Pulmonary tuberculosis arises if the Mycobacterium tuberculosis bacteria attacks the lungs.
What are the signs?
If an individual is suspected with pulmonary tuberculosis, the usual signs include the following:
- Coughing up phlegm and blood
- Night sweats
- Continuous fever including low-grade fever
- Chest pain
- Unexplained weight loss
In some cases, fatigue might also be present. The doctor will determine if there is a need to undergo testing for tuberculosis after assessment of the symptoms.
It is vital to undergo treatment for the latent form of TB even if there are no symptoms present. Remember that the individual might still develop pulmonary tuberculosis in the future. For the latent form, only one TB drug is required.
If an individual is diagnosed with pulmonary tuberculosis, the doctor will prescribe several drugs that are taken for 6 months or longer such as:
The doctor might suggest an approach called as directly observed therapy (DOT) to ensure that treatment is completed. Take note that stopping treatment or skipping a dose will only make the condition resistant to the drugs, thus leading to the multi-drug resistant form.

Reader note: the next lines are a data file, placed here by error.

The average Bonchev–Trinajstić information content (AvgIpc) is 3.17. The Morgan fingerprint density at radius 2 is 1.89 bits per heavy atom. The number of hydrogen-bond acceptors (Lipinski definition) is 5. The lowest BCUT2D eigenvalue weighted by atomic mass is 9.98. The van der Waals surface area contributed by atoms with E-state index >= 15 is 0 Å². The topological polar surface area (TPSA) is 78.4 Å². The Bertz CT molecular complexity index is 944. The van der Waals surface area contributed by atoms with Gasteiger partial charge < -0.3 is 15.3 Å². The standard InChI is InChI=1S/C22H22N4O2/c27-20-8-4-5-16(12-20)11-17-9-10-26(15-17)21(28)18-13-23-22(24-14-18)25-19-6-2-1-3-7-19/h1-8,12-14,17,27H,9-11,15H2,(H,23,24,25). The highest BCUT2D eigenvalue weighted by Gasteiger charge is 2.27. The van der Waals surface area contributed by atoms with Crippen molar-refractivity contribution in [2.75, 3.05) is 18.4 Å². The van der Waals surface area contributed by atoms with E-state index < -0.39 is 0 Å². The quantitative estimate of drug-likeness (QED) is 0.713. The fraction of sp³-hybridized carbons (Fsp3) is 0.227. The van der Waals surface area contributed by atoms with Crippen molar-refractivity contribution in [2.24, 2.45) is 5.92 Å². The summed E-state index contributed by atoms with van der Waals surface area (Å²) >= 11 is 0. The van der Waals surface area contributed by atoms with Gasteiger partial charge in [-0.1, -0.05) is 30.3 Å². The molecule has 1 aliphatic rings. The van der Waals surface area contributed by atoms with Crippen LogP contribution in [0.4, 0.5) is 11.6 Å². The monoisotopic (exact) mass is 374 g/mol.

With the DOT approach, the individual has appointments with the doctor daily or several times a week to administer the drugs. If not on DOT, the individual should strictly follow the schedule when taking the drugs to avoid missing on a dose.
What is the outlook?
Pulmonary tuberculosis can be treated, but if delayed or not fully treated, it can cause serious complications. If left untreated, it can lead to lasting damage to various parts of the body.